8. #18
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    Quote Originally Posted by Zan Lynx View Post
    No, it won't lower the clocks. However, the control panel tool can probably do that. At least, on mine I have options intended to overclock the card, but I can use them to turn it down too. Changing clock speeds may void your warantee but if your laptop still has a warantee you should get the overheating fixed.
    Its not a hardware issue =P Its a "Linux isnt working properly" issue since it doesnt happen under Windows 7 even if I purposefully block the vents lol

  9. #19
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    Quote Originally Posted by Ericg View Post
    I could be totally wrong on this but I think what he's saying is... He has a program (like a daemon) that is running through a loop that will keep the CPU awake and not idling 24/7. I THINK most governor's would push the CPU to max frequencies until he killed the program because it just kept going forever. And he wants a way to tell the CPU "I know this program is keeping you awake for the rest of eternity, and you cant idle because of it, but you dont need to run it at max, running at minimum is just fine."

    Such as a program that just spit out "Hello World the time is $TIME" to stdout for the rest of forever, the CPU wouldnt need to run at max frequencies just because that program is keeping the system under load.
    That's not something that can be handled at the compiler level, it would have to be part of the OS, or more likely part of the app/daemon itself to be really useful.

  10. #20
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    Quote Originally Posted by schmidtbag View Post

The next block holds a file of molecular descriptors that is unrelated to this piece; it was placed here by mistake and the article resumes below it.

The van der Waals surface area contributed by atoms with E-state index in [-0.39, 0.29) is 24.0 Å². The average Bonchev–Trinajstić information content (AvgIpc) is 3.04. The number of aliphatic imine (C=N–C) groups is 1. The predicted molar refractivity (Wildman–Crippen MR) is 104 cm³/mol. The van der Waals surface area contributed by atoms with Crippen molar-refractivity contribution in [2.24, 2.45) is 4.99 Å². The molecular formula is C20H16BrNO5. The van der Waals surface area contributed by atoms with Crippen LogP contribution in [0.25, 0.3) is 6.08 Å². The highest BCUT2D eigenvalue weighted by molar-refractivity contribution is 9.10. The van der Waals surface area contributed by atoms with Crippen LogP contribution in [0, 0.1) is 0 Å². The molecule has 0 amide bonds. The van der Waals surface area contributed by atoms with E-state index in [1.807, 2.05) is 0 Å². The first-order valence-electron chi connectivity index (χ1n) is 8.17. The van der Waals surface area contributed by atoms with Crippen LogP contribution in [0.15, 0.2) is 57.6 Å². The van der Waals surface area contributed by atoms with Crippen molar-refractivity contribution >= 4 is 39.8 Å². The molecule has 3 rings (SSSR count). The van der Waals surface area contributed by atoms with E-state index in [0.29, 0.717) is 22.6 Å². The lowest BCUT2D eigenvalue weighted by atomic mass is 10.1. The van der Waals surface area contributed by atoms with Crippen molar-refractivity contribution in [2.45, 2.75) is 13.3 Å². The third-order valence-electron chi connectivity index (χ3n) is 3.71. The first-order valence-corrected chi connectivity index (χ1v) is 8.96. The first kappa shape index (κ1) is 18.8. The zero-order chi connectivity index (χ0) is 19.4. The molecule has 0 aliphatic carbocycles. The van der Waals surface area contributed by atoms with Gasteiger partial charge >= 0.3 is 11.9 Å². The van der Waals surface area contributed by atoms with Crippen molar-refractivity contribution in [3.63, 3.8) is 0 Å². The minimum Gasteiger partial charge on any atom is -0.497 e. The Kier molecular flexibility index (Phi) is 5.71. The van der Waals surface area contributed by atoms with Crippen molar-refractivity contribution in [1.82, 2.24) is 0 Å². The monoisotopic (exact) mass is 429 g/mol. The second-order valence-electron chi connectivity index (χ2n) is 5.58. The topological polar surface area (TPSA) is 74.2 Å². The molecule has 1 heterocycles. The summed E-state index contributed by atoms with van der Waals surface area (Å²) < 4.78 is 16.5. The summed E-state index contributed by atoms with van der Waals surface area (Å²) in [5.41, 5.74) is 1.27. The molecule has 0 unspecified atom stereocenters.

Saying "faster=more energy efficient" is very narrow-minded. That is undoubtedly true, but that's only when you look at a single-instance task. For example, if you have a task running 24/7 that does not ever max out the CPU, optimizing the code for speed might in fact use up more power, because the CPU is going all-out on a task that will never end; in other words, you can't "hurry up" an infinite procedure that is already going as fast as it can. As long as the CPU doesn't get maxed out and as long as the program keeps up with it's task, I'm sure reducing instruction sets needed would help increase power efficiency.

    Overall, I'm sure the end result of this is minor. But, other articles on Phoronix have shown that, for example, updates to GPU drivers can both increase performance and power efficiency on the same hardware. Who says a compiler can't do the same?
    Hey, "max out the CPU" doesn't mean you use 100% of each instruction instead of 50% of each instruction. It means you use 100% of instructions instead of 50% of instructions.
    If your program is faster, it uses less instructions for the same result, and as such A LOWER PERCENTAGE OF CPU USAGE (as it is calculated as per available instructions, whose number is fixed).

    Also, if you have a task that:
    - must run on 100% CPU all the time
    - doesn't matter what it does during this time
    you can underclock your CPU so that it calculates on instruction per year, and sleep the rest of the time. You should get a pretty good efficiency like that.